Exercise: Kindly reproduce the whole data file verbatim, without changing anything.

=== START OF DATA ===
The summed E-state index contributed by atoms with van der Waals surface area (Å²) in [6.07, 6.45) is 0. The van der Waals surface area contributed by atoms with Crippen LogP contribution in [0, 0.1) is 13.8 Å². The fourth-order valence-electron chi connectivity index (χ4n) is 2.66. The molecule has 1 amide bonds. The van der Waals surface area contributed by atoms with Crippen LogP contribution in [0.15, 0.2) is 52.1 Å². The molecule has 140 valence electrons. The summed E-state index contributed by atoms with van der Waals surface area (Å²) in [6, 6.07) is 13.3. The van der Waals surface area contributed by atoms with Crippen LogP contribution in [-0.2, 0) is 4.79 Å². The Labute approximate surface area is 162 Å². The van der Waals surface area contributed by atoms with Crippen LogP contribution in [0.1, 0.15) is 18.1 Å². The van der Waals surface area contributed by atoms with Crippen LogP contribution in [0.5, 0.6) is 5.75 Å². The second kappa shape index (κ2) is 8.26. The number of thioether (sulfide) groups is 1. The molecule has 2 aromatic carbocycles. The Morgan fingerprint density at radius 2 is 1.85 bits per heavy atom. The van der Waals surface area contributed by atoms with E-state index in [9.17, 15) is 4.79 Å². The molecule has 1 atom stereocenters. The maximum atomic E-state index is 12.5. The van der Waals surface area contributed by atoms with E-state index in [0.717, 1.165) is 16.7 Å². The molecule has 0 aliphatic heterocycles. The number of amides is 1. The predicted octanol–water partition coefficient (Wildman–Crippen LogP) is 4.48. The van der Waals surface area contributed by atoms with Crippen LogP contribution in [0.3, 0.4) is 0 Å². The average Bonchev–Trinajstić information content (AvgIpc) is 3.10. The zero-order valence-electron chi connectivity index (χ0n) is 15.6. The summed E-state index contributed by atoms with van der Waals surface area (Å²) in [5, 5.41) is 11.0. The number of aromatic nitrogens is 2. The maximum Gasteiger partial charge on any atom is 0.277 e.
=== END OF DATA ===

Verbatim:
The summed E-state index contributed by atoms with van der Waals surface area (Å²) in [6.07, 6.45) is 0. The van der Waals surface area contributed by atoms with Crippen LogP contribution in [0, 0.1) is 13.8 Å². The fourth-order valence-electron chi connectivity index (χ4n) is 2.66. The molecule has 1 amide bonds. The van der Waals surface area contributed by atoms with Crippen LogP contribution in [0.15, 0.2) is 52.1 Å². The molecule has 140 valence electrons. The summed E-state index contributed by atoms with van der Waals surface area (Å²) in [6, 6.07) is 13.3. The van der Waals surface area contributed by atoms with Crippen LogP contribution in [-0.2, 0) is 4.79 Å². The Labute approximate surface area is 162 Å². The van der Waals surface area contributed by atoms with Crippen LogP contribution in [0.1, 0.15) is 18.1 Å². The van der Waals surface area contributed by atoms with Crippen LogP contribution in [0.5, 0.6) is 5.75 Å². The second kappa shape index (κ2) is 8.26. The number of thioether (sulfide) groups is 1. The molecule has 2 aromatic carbocycles. The Morgan fingerprint density at radius 2 is 1.85 bits per heavy atom. The van der Waals surface area contributed by atoms with E-state index in [9.17, 15) is 4.79 Å². The molecule has 1 atom stereocenters. The maximum atomic E-state index is 12.5. The van der Waals surface area contributed by atoms with E-state index in [0.717, 1.165) is 16.7 Å². The molecule has 0 aliphatic heterocycles. The number of amides is 1. The predicted octanol–water partition coefficient (Wildman–Crippen LogP) is 4.48. The van der Waals surface area contributed by atoms with Crippen LogP contribution in [0.3, 0.4) is 0 Å². The average Bonchev–Trinajstić information content (AvgIpc) is 3.10. The zero-order valence-electron chi connectivity index (χ0n) is 15.6. The summed E-state index contributed by atoms with van der Waals surface area (Å²) in [5, 5.41) is 11.0. The number of aromatic nitrogens is 2. The maximum Gasteiger partial charge on any atom is 0.277 e.